Dan Inosanto

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Dan Inosanto
Born (1936-07-24) July 24, 1936 (age 78)
Stockton, California, United States
Occupation Martial arts Instructor, Actor
Spouse(s) Paula Inosanto, former wife Sue Inosanto
Children Diana Lee Inosanto, Lance Arca Inosanto and Danielle Inosanto
Parent(s) Sebastian Inosanto, Mary Arca Inosanto

Daniel Arca Inosanto (born July 24, 1936) is a Filipino-American martial arts instructor from California who is best known as a student of Bruce Lee and renowned authority on Jeet Kune Do, Filipino Martial Arts including Eskrima and Silat.[1]

Martial arts[edit]

Dan Inosanto teaches The Art and Philosophy of Jeet Kune Do, Filipino Martial Arts, Shoot wrestling, Brazilian Jiu Jitsu, Eskrima, Muay Thai, Silat, mixed martial arts and other arts at his Marina del Rey, California school, the Inosanto Academy of Martial Arts. He was a student of Ed Parker whom he also received a shodan from and practiced his sport in American Kenpo Karate before becoming a student of world famous martial artist Bruce Lee.[2] Inosanto is one of three people who have been appointed to teach at one of the 3 Jun Fan Gung Fu Institutes under Bruce Lee (Taky Kimura and James Yimm Lee being the other two), Inosanto also studied with dozens of different martial arts masters elsewhere in the United States, Southeast Asia, and Europe, including Johnny Lacoste, and Chai Sirisute.[3] After Bruce Lee's death, he has become the principal spokesperson and historian for Jeet Kune Do.[1] He has had minor roles in a number of movies, including Bruce Lee's uncompleted last film Game of Death (1972). During this time period (1964–75), he also taught physical education at Malaga Cove Intermediate School in Palos Verdes Estates, California.

Although disputed by some members in the JKD community, Inosanto is authorized by Bruce Lee to teach his system of martial arts. The film I Am Bruce Lee provided Inosanto an opportunity to reveal a little-known fact about the friendship the two men shared. Inosanto was teacher to Bruce Lee, introducing him to nunchaku. Inosanto explained that he introduced the weapon to Lee, taught him the basics and some exercises to get him started on his weapons training. Before he knew it, Lee had mastered the weapon "as if he had been doing it his whole life". The Game of Death movie, one of the most recognizable of the Bruce Lee films, showcases the extraordinary skill Lee exhibited in his manipulation and use of the nunchaku. The credit for nunchaku's introduction to Lee in the first place belongs to Inosanto. He is featured as the Black Belt Magazine's 1996 "Man of the Year".

Always a student himself, he continues to train with many highly regarded martial artists. Consequently, he holds Instructor or black belt level ranks in numerous, different martial arts. In addition, he is well known for promoting the Filipino Martial Arts. He is responsible for bringing several obscure forms of the South East Asia Martial Arts into the public eye such as Silat, a hybrid combative form existing in such countries as Indonesia, Malaysia, and the Philippines.[citation needed] He has recently acquired his black belt in the Machado family style of Brazilian Jiu Jitsu. He trained Shoot wrestling under Yorinaga Nakamura. Currently he is the vice-president of Lameco International, carrying on the Eskrima of the late Filipino martial artist Edgar Sulite.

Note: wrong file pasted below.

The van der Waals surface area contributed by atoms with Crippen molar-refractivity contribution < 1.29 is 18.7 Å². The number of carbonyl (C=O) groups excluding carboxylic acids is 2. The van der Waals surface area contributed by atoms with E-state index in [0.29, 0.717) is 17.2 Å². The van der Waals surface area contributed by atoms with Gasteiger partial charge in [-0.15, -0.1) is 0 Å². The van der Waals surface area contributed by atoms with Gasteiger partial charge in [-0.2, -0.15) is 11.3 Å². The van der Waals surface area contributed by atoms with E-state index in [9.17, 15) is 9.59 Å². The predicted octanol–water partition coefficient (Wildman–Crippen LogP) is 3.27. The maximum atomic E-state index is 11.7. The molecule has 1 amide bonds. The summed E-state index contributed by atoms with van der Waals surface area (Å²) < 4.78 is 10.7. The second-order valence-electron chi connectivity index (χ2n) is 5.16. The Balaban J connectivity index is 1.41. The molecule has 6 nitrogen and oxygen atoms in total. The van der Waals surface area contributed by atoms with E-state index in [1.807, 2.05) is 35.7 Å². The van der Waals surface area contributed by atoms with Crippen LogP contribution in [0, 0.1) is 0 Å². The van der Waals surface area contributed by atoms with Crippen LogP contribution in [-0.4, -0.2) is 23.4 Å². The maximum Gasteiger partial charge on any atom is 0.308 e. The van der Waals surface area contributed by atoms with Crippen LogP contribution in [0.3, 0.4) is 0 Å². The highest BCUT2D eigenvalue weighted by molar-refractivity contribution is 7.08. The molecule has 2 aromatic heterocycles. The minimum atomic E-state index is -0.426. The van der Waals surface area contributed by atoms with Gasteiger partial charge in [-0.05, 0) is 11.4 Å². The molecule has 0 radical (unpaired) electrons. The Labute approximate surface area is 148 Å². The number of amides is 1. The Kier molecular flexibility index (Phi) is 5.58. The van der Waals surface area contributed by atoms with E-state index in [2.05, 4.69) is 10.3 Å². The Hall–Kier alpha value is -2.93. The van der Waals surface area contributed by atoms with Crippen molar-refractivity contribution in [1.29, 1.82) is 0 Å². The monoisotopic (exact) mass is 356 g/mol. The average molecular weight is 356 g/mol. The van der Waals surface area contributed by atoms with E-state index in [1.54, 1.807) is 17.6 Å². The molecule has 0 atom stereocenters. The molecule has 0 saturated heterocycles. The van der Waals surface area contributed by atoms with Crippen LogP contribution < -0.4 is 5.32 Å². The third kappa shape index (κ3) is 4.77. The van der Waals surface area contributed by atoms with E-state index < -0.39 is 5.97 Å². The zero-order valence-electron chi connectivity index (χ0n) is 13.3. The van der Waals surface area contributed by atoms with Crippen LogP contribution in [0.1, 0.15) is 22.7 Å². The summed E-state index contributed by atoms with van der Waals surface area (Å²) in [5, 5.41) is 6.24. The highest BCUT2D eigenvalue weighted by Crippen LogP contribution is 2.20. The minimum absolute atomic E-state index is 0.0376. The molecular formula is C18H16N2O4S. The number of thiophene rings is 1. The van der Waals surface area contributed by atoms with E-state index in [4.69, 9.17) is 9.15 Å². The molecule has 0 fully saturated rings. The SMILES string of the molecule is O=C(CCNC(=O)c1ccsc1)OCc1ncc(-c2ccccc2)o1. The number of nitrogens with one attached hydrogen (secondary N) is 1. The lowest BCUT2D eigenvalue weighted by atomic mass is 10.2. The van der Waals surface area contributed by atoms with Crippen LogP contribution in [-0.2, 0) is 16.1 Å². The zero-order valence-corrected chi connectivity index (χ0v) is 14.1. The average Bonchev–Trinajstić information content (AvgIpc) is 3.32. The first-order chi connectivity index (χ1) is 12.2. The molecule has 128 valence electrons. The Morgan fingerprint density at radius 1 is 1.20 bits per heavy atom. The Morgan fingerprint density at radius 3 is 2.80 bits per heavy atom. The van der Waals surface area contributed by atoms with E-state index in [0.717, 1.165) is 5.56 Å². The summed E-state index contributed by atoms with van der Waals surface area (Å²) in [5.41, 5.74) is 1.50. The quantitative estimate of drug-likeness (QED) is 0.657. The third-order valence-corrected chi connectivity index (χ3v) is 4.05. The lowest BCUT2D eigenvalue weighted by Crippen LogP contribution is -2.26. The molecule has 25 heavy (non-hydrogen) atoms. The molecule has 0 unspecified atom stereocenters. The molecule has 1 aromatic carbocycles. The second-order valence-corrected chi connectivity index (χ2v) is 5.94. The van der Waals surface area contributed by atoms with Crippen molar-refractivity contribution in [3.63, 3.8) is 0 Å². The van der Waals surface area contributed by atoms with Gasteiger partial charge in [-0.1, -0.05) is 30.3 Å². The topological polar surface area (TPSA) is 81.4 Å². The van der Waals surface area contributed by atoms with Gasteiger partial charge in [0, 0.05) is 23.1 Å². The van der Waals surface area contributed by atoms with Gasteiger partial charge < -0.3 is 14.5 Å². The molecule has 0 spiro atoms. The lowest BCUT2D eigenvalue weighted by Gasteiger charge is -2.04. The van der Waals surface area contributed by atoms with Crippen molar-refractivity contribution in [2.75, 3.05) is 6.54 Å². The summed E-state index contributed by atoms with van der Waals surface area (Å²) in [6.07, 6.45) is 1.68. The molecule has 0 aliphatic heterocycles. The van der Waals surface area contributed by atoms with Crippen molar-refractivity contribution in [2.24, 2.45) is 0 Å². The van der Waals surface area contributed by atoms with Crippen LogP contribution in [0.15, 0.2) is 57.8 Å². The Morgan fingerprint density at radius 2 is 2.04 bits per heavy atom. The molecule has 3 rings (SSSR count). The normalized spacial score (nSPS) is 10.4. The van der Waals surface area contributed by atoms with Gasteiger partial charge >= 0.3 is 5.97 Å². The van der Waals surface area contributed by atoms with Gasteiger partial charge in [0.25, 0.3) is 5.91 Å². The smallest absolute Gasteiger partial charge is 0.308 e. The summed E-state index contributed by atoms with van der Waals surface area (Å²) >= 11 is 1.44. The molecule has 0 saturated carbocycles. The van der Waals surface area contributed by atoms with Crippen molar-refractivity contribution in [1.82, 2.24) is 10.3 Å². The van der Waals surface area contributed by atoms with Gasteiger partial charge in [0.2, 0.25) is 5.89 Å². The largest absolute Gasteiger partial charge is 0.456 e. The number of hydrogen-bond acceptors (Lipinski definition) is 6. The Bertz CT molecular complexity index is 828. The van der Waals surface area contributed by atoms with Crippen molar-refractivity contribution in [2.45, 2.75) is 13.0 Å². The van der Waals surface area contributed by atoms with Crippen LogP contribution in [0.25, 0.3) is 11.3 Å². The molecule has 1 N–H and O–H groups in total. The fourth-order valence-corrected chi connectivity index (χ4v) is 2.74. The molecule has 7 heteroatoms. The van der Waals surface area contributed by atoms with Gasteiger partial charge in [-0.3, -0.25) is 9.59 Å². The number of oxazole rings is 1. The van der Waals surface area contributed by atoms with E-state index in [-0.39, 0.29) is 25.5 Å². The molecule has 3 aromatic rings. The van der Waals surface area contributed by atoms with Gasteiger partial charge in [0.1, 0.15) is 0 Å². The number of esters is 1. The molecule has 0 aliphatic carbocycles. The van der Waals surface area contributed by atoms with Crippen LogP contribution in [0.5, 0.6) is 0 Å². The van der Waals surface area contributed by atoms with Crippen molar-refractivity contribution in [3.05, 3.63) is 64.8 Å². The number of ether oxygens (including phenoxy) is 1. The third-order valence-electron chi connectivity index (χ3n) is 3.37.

Notable students[edit]

Dan Inosanto's notable students include:




Full Filmography for Dan Inosanto at the Internet Movie Database



  • I Am Bruce Lee (2012)
  • Fight Science (2006)
  • Modern Warriors (2002)
  • Bruce Lee: The Immortal Dragon (2002)
  • Bruce Lee in G.O.D.: Shibôteki yûgi (2000)
  • Bruce Lee: A Warrior's Journey (2000)
  • Famous Families (1999) (The Lees: Action Speaks Louder)
  • The Path of the Dragon (1998)
  • E! True Hollywood Story (Brandon Lee) (1997)
  • Curse of the Dragon (1993)
  • Bruce Lee, the Legend (1977)
  • The Warrior Within (1976)
  • Life and Legend of Bruce Lee (1973)


Further reading[edit]

  • Kelly, Perry (2000). Dan Inosanto: The Man, The Teacher, The Artist. Paladin Press. ISBN 978-1-58160-079-7. 
  • Balicki, Ron. Gold, Steven (2007). Jeet Kune Do: The Principles of a Complete Fighter, HNL Publishing. ISBN 9-531766-3-0
  • Seaman, Kevin (1999), Jun Fan Gung Fu Seeking The Path Of Jeet Kune Do, S.l.: Health 'N' Life, ISBN 0-9531766-2-2


  • Dan Inosanto's Martial Arts Lineage Tree
  1. ^ a b Kelly 2000, pp. 46–50
  2. ^ Kelly 2000, p. 24.
  3. ^ Kelly 2000, p. 31.
  4. ^ a b c d Kelly 2000, p. 130
  5. ^ a b Kelly 2000, p. 109
  6. ^ http://video.about.com/movies/Book-of-Eli-Denzel-Washington.htm
  7. ^ Kelly 2000, p. 51.
  8. ^ a b Kelly 2000, p. 133
  9. ^ Video on YouTube
  10. ^ April 2008 Black Belt magazine cover story
  11. ^ Imada, Jeff (1984), The Balisong Manual, California: Unique Publications, p. 130, ISBN 0-86568-102-3 
  12. ^ "Jeff Imada". IMDb. Retrieved 15 March 2015. 
  13. ^ Beasley, Jerry (2001), Jeet Kune Do Experience: Understanding Bruce Lee's Ultimate Martial Art, Paladin Press, p. 216, ISBN 1-58160-131-X 
  14. ^ "Damon Caro". IMDb. Retrieved 15 March 2015. 
  15. ^ Kelly 2000, p. 131.
  16. ^ Combs, Roger (2004), "Emerson Knives", Knives Illustrated 18 (2): 36–41, 65–69 
  17. ^ Kelly 2000, p. 145.
  18. ^ "thejkdbrotherhood.com". Retrieved 15 March 2015. 
  19. ^ http://www.appliedsportsmartialarts.com
  20. ^ "Untitled Document". Retrieved 15 March 2015. 
  21. ^ Seaman, Kevin (2011), Jun Fan Gung Fu Seeking The Path Of Jeet Kune Do, New York: Center Line Press, p. 180, ISBN 978-0-9839214-0-0 
  22. ^ Grahn, Andy (2008), "Greg Nelson: Ultimate Fighter", MMA Writer (inosanto.com) 

External links[edit]